November 01, 2018 at 09:55

    Mark, Thanks so much for your wonderful perspective; it brought back excellent memories! In May/June of ‘92, I attempted the West Buttress with a friend. We were fresh and green from Colorado. The sheer immensity of the place was breathtaking, and sobering. We didn’t summit. I returned in ‘93 with another friend. We opted for the West Rib. Once we started up the NE fork of the Kahiltna, I knew we were in a different world; no other people, no other tracks. Three Japanese climbers attempting the Cassin, and three Germans below us, were the only folks we encountered until the upper Rib. It was a magical climb, it is a magical place. I always wanted to return... Perhaps I will...

  7. John Spengler
    November 01, 2018 at 09:55

    Mark, Thanks so much for your wonderful perspective; it brought back excellent memories! In May/June of ‘92, I attempted the West Buttress with a friend. We were fresh and green from Colorado. The sheer immensity of the place was breathtaking, and sobering. We didn’t summit. I returned in ‘93 with another friend. We opted for the West Rib. Once we started up the NE fork of the Kahiltna, I knew we were in a different world; no other people, no other tracks. Three Japanese climbers attempting the Cassin, and three Germans below us, were the only folks we encountered until the upper Rib. It was a magical climb, it is a magical place. I always wanted to return... Perhaps I will...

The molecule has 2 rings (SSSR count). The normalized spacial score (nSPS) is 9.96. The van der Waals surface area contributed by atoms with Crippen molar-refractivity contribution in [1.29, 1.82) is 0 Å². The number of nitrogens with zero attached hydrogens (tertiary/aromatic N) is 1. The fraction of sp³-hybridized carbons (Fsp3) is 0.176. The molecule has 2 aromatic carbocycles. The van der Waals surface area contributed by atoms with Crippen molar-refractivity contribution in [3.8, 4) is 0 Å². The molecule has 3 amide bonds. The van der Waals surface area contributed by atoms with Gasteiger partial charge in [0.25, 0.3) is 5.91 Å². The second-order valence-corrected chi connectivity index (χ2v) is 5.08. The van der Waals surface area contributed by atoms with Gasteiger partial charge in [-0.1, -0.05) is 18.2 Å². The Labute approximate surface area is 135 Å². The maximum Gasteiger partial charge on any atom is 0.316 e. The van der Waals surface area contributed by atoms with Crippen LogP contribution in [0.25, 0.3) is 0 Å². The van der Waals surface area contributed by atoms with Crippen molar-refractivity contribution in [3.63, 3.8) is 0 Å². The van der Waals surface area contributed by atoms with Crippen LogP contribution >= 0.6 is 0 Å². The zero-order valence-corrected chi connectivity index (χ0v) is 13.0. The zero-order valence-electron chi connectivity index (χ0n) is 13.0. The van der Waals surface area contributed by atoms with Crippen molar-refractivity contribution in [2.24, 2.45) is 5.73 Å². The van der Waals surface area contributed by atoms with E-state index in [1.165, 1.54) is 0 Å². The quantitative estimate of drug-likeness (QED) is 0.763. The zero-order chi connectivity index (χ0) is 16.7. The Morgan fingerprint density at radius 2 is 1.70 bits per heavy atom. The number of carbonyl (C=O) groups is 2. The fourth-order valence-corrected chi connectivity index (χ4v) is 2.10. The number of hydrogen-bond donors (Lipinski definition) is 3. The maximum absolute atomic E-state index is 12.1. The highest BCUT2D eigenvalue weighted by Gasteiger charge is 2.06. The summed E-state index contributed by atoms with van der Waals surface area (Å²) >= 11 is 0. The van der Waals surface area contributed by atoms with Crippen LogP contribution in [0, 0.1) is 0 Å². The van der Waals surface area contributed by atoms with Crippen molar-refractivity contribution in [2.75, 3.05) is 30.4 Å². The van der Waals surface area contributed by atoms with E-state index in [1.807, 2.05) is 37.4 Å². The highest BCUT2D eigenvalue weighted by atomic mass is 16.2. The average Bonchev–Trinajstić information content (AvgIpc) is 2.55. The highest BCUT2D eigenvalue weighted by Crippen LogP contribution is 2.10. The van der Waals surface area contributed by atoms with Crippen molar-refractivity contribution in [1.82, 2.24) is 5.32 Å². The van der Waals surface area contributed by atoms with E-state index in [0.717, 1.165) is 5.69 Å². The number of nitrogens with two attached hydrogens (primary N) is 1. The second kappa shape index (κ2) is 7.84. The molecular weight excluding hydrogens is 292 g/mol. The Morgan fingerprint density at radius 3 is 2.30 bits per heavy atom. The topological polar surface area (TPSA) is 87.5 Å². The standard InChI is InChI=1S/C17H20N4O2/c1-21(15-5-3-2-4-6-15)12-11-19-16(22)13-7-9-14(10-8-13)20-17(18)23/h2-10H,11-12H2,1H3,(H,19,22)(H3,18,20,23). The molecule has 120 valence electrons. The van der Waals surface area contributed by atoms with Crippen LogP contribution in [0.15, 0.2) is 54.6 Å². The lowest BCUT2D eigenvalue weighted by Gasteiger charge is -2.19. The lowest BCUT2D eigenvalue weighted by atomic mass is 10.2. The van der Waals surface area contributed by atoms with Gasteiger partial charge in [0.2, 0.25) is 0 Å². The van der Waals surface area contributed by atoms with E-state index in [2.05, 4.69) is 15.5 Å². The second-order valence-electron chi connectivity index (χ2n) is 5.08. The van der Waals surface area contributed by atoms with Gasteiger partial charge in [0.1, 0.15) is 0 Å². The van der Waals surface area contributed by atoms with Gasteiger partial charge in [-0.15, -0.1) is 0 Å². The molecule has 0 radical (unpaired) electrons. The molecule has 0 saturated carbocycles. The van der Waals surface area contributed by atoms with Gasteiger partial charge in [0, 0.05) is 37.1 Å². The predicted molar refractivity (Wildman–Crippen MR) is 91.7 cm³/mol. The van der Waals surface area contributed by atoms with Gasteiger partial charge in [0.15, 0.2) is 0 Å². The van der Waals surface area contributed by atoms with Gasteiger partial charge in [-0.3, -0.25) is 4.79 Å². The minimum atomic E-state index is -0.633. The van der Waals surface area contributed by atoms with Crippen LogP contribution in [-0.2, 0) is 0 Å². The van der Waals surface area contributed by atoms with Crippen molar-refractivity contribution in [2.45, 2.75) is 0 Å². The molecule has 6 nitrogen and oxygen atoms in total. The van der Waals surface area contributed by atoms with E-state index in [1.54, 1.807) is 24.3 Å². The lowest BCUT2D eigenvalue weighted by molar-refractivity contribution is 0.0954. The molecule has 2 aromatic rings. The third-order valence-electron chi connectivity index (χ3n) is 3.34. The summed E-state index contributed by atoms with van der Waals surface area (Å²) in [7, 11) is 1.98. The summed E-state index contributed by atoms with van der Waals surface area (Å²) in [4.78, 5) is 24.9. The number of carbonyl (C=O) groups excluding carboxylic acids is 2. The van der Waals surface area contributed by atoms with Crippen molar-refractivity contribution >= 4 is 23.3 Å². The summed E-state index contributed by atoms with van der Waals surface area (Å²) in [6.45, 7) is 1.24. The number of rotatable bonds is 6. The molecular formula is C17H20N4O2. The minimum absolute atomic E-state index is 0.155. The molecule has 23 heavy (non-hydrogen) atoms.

8. Gary Kofinas
    October 27, 2018 at 01:11